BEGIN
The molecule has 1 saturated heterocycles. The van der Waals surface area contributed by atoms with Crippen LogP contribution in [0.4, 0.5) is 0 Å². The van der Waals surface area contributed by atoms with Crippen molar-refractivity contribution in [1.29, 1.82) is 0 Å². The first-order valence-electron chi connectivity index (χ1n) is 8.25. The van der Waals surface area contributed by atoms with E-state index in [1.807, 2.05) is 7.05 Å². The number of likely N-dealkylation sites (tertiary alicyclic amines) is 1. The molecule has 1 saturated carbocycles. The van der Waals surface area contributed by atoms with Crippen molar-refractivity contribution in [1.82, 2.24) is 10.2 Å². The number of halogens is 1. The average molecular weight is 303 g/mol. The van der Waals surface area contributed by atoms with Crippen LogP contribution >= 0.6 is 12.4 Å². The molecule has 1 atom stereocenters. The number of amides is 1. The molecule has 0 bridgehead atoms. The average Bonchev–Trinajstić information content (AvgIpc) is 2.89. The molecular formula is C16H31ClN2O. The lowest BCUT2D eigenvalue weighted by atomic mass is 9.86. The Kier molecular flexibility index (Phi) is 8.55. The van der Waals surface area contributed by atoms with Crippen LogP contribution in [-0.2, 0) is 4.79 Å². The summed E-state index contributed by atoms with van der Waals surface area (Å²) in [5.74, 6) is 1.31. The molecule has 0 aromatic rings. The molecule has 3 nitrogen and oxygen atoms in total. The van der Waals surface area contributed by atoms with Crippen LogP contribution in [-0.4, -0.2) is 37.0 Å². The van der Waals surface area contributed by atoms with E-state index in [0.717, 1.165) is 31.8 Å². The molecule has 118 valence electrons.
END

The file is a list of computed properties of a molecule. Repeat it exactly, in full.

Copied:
The molecule has 1 saturated heterocycles. The van der Waals surface area contributed by atoms with Crippen LogP contribution in [0.4, 0.5) is 0 Å². The van der Waals surface area contributed by atoms with Crippen molar-refractivity contribution in [1.29, 1.82) is 0 Å². The first-order valence-electron chi connectivity index (χ1n) is 8.25. The van der Waals surface area contributed by atoms with E-state index in [1.807, 2.05) is 7.05 Å². The number of likely N-dealkylation sites (tertiary alicyclic amines) is 1. The molecule has 1 saturated carbocycles. The van der Waals surface area contributed by atoms with Crippen molar-refractivity contribution in [1.82, 2.24) is 10.2 Å². The number of halogens is 1. The average molecular weight is 303 g/mol. The van der Waals surface area contributed by atoms with Crippen LogP contribution >= 0.6 is 12.4 Å². The molecule has 1 atom stereocenters. The number of amides is 1. The molecule has 0 bridgehead atoms. The average Bonchev–Trinajstić information content (AvgIpc) is 2.89. The molecular formula is C16H31ClN2O. The lowest BCUT2D eigenvalue weighted by atomic mass is 9.86. The Kier molecular flexibility index (Phi) is 8.55. The van der Waals surface area contributed by atoms with Crippen LogP contribution in [-0.2, 0) is 4.79 Å². The summed E-state index contributed by atoms with van der Waals surface area (Å²) in [5.74, 6) is 1.31. The molecule has 0 aromatic rings. The molecule has 3 nitrogen and oxygen atoms in total. The van der Waals surface area contributed by atoms with Crippen LogP contribution in [-0.4, -0.2) is 37.0 Å². The van der Waals surface area contributed by atoms with E-state index in [0.717, 1.165) is 31.8 Å². The molecule has 118 valence electrons.